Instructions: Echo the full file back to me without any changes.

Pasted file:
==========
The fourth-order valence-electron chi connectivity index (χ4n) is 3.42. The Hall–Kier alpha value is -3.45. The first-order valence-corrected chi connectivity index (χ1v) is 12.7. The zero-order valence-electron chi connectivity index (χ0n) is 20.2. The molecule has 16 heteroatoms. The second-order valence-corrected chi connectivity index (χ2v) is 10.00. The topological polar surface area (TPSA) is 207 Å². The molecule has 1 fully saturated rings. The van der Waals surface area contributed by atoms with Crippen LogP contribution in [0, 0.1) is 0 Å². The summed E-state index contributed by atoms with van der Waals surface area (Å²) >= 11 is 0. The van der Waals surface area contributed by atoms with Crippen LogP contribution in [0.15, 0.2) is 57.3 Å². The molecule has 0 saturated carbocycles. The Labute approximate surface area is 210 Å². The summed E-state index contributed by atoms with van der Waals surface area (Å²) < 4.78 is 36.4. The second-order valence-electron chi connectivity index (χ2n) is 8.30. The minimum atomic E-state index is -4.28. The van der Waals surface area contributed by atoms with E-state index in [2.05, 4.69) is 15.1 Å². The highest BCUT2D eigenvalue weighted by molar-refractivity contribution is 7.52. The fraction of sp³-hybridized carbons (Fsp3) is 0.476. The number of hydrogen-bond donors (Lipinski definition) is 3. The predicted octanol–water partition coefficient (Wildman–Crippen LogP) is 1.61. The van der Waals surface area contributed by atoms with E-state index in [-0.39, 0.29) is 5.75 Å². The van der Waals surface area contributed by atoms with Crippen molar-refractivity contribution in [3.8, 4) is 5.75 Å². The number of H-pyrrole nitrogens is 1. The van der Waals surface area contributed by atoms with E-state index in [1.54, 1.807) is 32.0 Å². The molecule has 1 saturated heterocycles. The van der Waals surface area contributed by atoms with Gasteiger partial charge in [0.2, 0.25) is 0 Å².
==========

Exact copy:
The fourth-order valence-electron chi connectivity index (χ4n) is 3.42. The Hall–Kier alpha value is -3.45. The first-order valence-corrected chi connectivity index (χ1v) is 12.7. The zero-order valence-electron chi connectivity index (χ0n) is 20.2. The molecule has 16 heteroatoms. The second-order valence-corrected chi connectivity index (χ2v) is 10.00. The topological polar surface area (TPSA) is 207 Å². The molecule has 1 fully saturated rings. The van der Waals surface area contributed by atoms with Crippen LogP contribution in [0, 0.1) is 0 Å². The summed E-state index contributed by atoms with van der Waals surface area (Å²) >= 11 is 0. The van der Waals surface area contributed by atoms with Crippen LogP contribution in [0.15, 0.2) is 57.3 Å². The molecule has 0 saturated carbocycles. The Labute approximate surface area is 210 Å². The summed E-state index contributed by atoms with van der Waals surface area (Å²) < 4.78 is 36.4. The second-order valence-electron chi connectivity index (χ2n) is 8.30. The minimum atomic E-state index is -4.28. The van der Waals surface area contributed by atoms with E-state index in [2.05, 4.69) is 15.1 Å². The highest BCUT2D eigenvalue weighted by molar-refractivity contribution is 7.52. The fraction of sp³-hybridized carbons (Fsp3) is 0.476. The number of hydrogen-bond donors (Lipinski definition) is 3. The predicted octanol–water partition coefficient (Wildman–Crippen LogP) is 1.61. The van der Waals surface area contributed by atoms with E-state index in [-0.39, 0.29) is 5.75 Å². The van der Waals surface area contributed by atoms with Crippen molar-refractivity contribution in [3.8, 4) is 5.75 Å². The number of H-pyrrole nitrogens is 1. The van der Waals surface area contributed by atoms with E-state index in [1.54, 1.807) is 32.0 Å². The molecule has 1 saturated heterocycles. The van der Waals surface area contributed by atoms with Gasteiger partial charge in [0.2, 0.25) is 0 Å².